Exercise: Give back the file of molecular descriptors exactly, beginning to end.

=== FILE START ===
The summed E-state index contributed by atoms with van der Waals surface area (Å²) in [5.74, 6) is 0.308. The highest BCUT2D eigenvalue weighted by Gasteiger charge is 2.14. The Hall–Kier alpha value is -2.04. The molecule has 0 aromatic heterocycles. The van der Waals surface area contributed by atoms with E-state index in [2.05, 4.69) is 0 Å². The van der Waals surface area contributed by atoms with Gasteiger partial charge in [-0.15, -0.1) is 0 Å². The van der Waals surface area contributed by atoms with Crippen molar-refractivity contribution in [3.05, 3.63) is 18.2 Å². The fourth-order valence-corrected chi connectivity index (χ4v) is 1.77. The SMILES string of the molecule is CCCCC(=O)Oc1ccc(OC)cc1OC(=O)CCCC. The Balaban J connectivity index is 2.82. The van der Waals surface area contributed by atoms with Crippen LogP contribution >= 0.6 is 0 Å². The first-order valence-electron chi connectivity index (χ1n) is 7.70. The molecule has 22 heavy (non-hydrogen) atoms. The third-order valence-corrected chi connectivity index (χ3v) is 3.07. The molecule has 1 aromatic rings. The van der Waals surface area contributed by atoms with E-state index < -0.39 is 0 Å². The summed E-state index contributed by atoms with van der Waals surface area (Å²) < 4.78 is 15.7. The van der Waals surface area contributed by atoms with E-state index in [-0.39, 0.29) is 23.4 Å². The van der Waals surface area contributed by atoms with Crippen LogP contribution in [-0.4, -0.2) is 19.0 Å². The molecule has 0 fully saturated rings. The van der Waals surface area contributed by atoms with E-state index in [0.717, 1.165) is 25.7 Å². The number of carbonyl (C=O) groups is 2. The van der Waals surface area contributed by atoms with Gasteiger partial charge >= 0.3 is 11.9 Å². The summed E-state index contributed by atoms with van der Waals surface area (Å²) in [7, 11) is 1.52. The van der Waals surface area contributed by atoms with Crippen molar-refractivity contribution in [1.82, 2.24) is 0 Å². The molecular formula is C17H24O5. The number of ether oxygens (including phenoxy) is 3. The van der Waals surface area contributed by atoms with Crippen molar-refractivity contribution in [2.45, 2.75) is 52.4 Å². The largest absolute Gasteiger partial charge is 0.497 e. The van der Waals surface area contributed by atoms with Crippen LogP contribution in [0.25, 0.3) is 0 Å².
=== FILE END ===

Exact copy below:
The summed E-state index contributed by atoms with van der Waals surface area (Å²) in [5.74, 6) is 0.308. The highest BCUT2D eigenvalue weighted by Gasteiger charge is 2.14. The Hall–Kier alpha value is -2.04. The molecule has 0 aromatic heterocycles. The van der Waals surface area contributed by atoms with E-state index in [2.05, 4.69) is 0 Å². The van der Waals surface area contributed by atoms with Gasteiger partial charge in [-0.15, -0.1) is 0 Å². The van der Waals surface area contributed by atoms with Crippen molar-refractivity contribution in [3.05, 3.63) is 18.2 Å². The fourth-order valence-corrected chi connectivity index (χ4v) is 1.77. The SMILES string of the molecule is CCCCC(=O)Oc1ccc(OC)cc1OC(=O)CCCC. The Balaban J connectivity index is 2.82. The van der Waals surface area contributed by atoms with Crippen LogP contribution >= 0.6 is 0 Å². The first-order valence-electron chi connectivity index (χ1n) is 7.70. The molecule has 22 heavy (non-hydrogen) atoms. The third-order valence-corrected chi connectivity index (χ3v) is 3.07. The molecule has 1 aromatic rings. The van der Waals surface area contributed by atoms with E-state index < -0.39 is 0 Å². The summed E-state index contributed by atoms with van der Waals surface area (Å²) < 4.78 is 15.7. The van der Waals surface area contributed by atoms with E-state index in [-0.39, 0.29) is 23.4 Å². The van der Waals surface area contributed by atoms with Crippen LogP contribution in [-0.4, -0.2) is 19.0 Å². The molecule has 0 fully saturated rings. The van der Waals surface area contributed by atoms with E-state index in [0.717, 1.165) is 25.7 Å². The number of carbonyl (C=O) groups is 2. The van der Waals surface area contributed by atoms with Gasteiger partial charge >= 0.3 is 11.9 Å². The summed E-state index contributed by atoms with van der Waals surface area (Å²) in [7, 11) is 1.52. The van der Waals surface area contributed by atoms with Crippen molar-refractivity contribution in [1.82, 2.24) is 0 Å². The molecular formula is C17H24O5. The number of ether oxygens (including phenoxy) is 3. The van der Waals surface area contributed by atoms with Crippen molar-refractivity contribution in [2.45, 2.75) is 52.4 Å². The largest absolute Gasteiger partial charge is 0.497 e. The van der Waals surface area contributed by atoms with Crippen LogP contribution in [0.25, 0.3) is 0 Å².